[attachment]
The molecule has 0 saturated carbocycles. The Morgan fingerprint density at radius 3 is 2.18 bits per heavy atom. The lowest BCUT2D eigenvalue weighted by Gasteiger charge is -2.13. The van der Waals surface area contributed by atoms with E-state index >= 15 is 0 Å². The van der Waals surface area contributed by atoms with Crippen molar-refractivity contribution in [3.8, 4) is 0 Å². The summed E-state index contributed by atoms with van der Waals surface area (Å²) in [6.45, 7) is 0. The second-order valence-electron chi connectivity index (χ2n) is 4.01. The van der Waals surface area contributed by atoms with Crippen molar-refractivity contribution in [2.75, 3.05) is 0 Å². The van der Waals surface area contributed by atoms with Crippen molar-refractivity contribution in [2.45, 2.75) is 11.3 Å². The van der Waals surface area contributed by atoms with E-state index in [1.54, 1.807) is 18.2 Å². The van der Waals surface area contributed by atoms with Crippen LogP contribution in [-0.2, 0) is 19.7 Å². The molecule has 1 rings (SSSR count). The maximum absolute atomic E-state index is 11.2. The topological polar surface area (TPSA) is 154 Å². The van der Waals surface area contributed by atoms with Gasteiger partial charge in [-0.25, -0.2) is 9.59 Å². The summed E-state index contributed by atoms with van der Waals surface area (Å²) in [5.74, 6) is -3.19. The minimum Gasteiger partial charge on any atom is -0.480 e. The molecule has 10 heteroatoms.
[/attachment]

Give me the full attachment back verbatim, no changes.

The molecule has 0 saturated carbocycles. The Morgan fingerprint density at radius 3 is 2.18 bits per heavy atom. The lowest BCUT2D eigenvalue weighted by Gasteiger charge is -2.13. The van der Waals surface area contributed by atoms with E-state index >= 15 is 0 Å². The van der Waals surface area contributed by atoms with Crippen molar-refractivity contribution in [3.8, 4) is 0 Å². The summed E-state index contributed by atoms with van der Waals surface area (Å²) in [6.45, 7) is 0. The second-order valence-electron chi connectivity index (χ2n) is 4.01. The van der Waals surface area contributed by atoms with Crippen molar-refractivity contribution in [2.75, 3.05) is 0 Å². The van der Waals surface area contributed by atoms with Crippen molar-refractivity contribution in [2.45, 2.75) is 11.3 Å². The van der Waals surface area contributed by atoms with E-state index in [1.54, 1.807) is 18.2 Å². The van der Waals surface area contributed by atoms with Crippen LogP contribution in [-0.2, 0) is 19.7 Å². The molecule has 1 rings (SSSR count). The maximum absolute atomic E-state index is 11.2. The topological polar surface area (TPSA) is 154 Å². The van der Waals surface area contributed by atoms with Gasteiger partial charge in [-0.25, -0.2) is 9.59 Å². The summed E-state index contributed by atoms with van der Waals surface area (Å²) in [5.74, 6) is -3.19. The minimum Gasteiger partial charge on any atom is -0.480 e. The molecule has 10 heteroatoms.